Fila Brasileiro Dog Blueprint (just for fun)

What's a Fila?

A Fila Brasileiro is a dog. Just in case that wasn't already obvious from the image above. But it seems there is some confusion on what this dog should look like and how it should behave. As with all dog breeds there is a standard that describes all this. In this case there are even two. One is from Brasil where the Fila originates from CAFIB. The other is from the FCI. There is also a nice comparison. As with all dog related organizations those blueprints need to be taken with a grain of salt. So without further ado here is an abstract of the most relevant parts for potential owners:
Bellissimo walking
Bellissimo head study



The fur of a Fila is due to its origin in warmer climates short. That doesn't mean that it can't withstand freezing cold temperatures but it will always prefer warmth. We've reached about -35°C a few years back and all our fury four legged friends still had fun outside. There are different color variants of the fur. One is fawn as Bellissimo and Rohana in this case light brown. Fawn can also be a slightly darker, more redish brown like you can see on Bellissario and Uhura. All fawn variants build the base for brindle (dark stripes). Again this varies between Chavela with massive dark streaks and Tessa who has only a few streaks but also some white parts.

Size and Weight

Filas are not small dogs. Consider the average shoulder height of about 70cm and the weight of 50kg. Bitches are a bit smaller and weight less. Due to their field of work as protector of farm and cattle (some times hunting dog) they are muscular and agile as long as they are kept well. Their appetite doesn't seem to stop so gaining weight by eating too much is easy.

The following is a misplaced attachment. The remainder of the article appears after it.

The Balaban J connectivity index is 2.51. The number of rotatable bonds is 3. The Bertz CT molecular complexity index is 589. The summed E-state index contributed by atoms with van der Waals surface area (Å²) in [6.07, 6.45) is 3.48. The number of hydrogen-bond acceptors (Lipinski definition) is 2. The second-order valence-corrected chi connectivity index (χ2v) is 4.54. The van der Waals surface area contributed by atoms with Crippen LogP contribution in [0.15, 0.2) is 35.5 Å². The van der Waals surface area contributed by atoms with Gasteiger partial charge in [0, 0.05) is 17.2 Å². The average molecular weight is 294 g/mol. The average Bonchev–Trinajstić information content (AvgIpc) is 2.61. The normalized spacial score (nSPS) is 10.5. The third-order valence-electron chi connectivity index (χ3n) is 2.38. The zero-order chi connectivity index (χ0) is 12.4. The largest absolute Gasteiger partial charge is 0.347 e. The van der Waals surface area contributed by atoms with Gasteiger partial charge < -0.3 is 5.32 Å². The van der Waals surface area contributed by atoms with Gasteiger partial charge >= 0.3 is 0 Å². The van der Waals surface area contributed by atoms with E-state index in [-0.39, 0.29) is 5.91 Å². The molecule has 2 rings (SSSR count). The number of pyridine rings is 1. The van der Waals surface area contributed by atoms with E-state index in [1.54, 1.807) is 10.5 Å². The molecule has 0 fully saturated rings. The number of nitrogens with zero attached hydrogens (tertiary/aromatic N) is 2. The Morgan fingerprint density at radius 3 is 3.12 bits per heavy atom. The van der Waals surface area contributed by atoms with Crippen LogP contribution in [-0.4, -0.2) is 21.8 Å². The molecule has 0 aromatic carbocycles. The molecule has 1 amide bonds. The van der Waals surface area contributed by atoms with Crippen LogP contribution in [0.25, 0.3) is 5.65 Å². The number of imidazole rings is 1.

Rohana digging a hole
Uhura playing with her toy


Those that have earned the trust of their Fila will have the chance to experience a most sensitive and affectionate creature that will do absolutely everything for their owner. On neutral territory, meaning outside the own four walls and the yard, in a shopping mall i.e., Filas don't care much for strangers. This behavior changes when walking alone in a dark alley for example. In this case the Fila turns into a protector. They also tend to be very protective of their family at home so strangers or irregular visitors are not very welcome. In our experience Filas tend to be more receptive to the mood of their owners than other dogs and they reflect that mood - good and bad.


In general a Fila is a very healthy dog as long as its living environment is good. The two things that may lead to problems (and a short life) are heavy weight and too much loose skin. The weight is easily regulated by how much food is offered so that's up to the owner. Loose skin (which is directly related to gastric torsion) is a genetic precursor. Again this is easily verified by looking at the parents and if possible grand parents. And while you are at it also check how long the grand parents have lived (the parents are hopefully still alive). Another crucial point is exercise. Filas need a lot of physical and mental exercise. Putting the dog out in the garden alone for the whole day won't do it. The owner needs to engage the Fila in some work or game. So in conclusion if your Filas parents were healthy you are off to a good start. Your part is to feed good quality food in reasonable portions and make sure there is enough mental and physical stimulus.
Tessa and Tahira playing
Chavela head study